8 Sequential binding (define foo (x) (let* ((x (car x)) (y (cdr x))) (cons y x))) -> (foo '(a b)) error: cdr applied to non-pair a in (cdr x) -> (foo '((a b) c)) ((b) a b) Recursive binding (define foo (x) (letrec ((x (car x)) (y (cdr x))) (cons y x))) -> (foo '(a b)) error: car applied to non-pair () in (car x) 5 6 Local functions (define naive-fib (n) (begin (set naive-fib-count (+ naive-fib-count 1)) (if (< n 2) n (+ (naive-fib (- n 1)) (naive-fib (- n 2)))))) -> (naive-fib 10) 55 -> naive-fib-count 177 Local functions (define fib (n) ;; bottom-up helper function: return a list of ;; fib_i, fib_i-1 (letrec ((fib* (lambda (i)! (begin (set fib-count (+ fib-count 1)) (if (= 1 i) (list2 1 0)!! (let* ((fibs (fib* (- i 1)))!!! (fib_i (car fibs))!!! (fib_i-1 (cadr fibs)))!! (list2 (+ fib_i fib_i-1) fib_i))))))) (car (fib* n)))) -> (fib 10) 55 -> fib-count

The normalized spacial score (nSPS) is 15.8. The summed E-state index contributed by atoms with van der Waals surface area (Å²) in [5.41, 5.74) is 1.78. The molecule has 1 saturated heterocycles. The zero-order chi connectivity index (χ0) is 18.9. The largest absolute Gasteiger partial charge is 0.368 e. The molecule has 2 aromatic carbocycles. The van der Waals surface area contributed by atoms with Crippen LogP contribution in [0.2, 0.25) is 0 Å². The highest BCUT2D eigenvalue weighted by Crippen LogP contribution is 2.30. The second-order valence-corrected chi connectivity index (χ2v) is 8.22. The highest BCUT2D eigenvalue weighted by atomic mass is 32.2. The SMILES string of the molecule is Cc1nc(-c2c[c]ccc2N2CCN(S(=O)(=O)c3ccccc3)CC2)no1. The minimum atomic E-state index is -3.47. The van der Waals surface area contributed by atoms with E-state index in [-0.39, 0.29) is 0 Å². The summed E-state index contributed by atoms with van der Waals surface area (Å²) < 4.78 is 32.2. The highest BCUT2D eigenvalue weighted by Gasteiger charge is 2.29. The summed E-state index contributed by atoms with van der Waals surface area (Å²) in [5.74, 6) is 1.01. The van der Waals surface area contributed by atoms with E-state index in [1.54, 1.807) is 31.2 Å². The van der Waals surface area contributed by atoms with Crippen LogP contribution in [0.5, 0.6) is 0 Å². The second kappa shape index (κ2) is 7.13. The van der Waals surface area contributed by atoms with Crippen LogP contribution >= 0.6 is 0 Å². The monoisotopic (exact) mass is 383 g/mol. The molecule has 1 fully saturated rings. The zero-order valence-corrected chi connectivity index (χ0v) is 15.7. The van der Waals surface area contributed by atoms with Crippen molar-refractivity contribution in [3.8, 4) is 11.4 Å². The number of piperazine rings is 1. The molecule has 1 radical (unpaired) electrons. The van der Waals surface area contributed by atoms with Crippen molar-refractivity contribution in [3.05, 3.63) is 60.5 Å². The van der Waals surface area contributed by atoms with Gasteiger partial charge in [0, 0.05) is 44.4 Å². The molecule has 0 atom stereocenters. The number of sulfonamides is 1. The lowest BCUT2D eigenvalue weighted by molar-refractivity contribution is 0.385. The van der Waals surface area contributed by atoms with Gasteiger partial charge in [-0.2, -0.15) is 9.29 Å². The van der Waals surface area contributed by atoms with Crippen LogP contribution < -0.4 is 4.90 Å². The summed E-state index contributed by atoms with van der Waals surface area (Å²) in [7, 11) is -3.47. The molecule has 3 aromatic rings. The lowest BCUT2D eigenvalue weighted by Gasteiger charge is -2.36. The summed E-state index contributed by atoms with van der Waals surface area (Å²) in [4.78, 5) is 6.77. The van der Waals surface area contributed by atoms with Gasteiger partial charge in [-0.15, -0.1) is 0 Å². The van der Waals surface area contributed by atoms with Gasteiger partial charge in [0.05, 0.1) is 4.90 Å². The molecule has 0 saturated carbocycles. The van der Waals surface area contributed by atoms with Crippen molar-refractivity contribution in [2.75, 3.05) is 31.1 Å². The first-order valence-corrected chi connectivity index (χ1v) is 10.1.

9 Trees and recursion Let's do binary search trees. We need a slightly different rep from the textbook's: (1 () (5 (2 () ()) ())) (define empty? (tree) (null? tree)) (define left (node) (cadr node)) (define right (node) (caddr node)) (define label (node) (if (empty? node) node (car node))) (val empty_tree '()) Searching Searching is easy - follow the data structure (define lookup (v t) (if (empty? t) #f (if (= v (label t))? (if (< v (label t))?? )))) 9 10 Also easy Insertion (define insert (v t) (if (empty? t) (list3 v '() '()) (if (< v (label t))?? ))) Examples -> (val t1 (insert 2 (insert 1 (insert 5 empty_tree)))) (5 (1 () (2 () ())) ()) -> (val t2 (insert 2 (insert 5 (insert 1 empty_tree)))) (1 () (5 (2 () ()) ())) -> (lookup 0 t2) #f -> (lookup 5 t2) #t (return to lambda) 11 12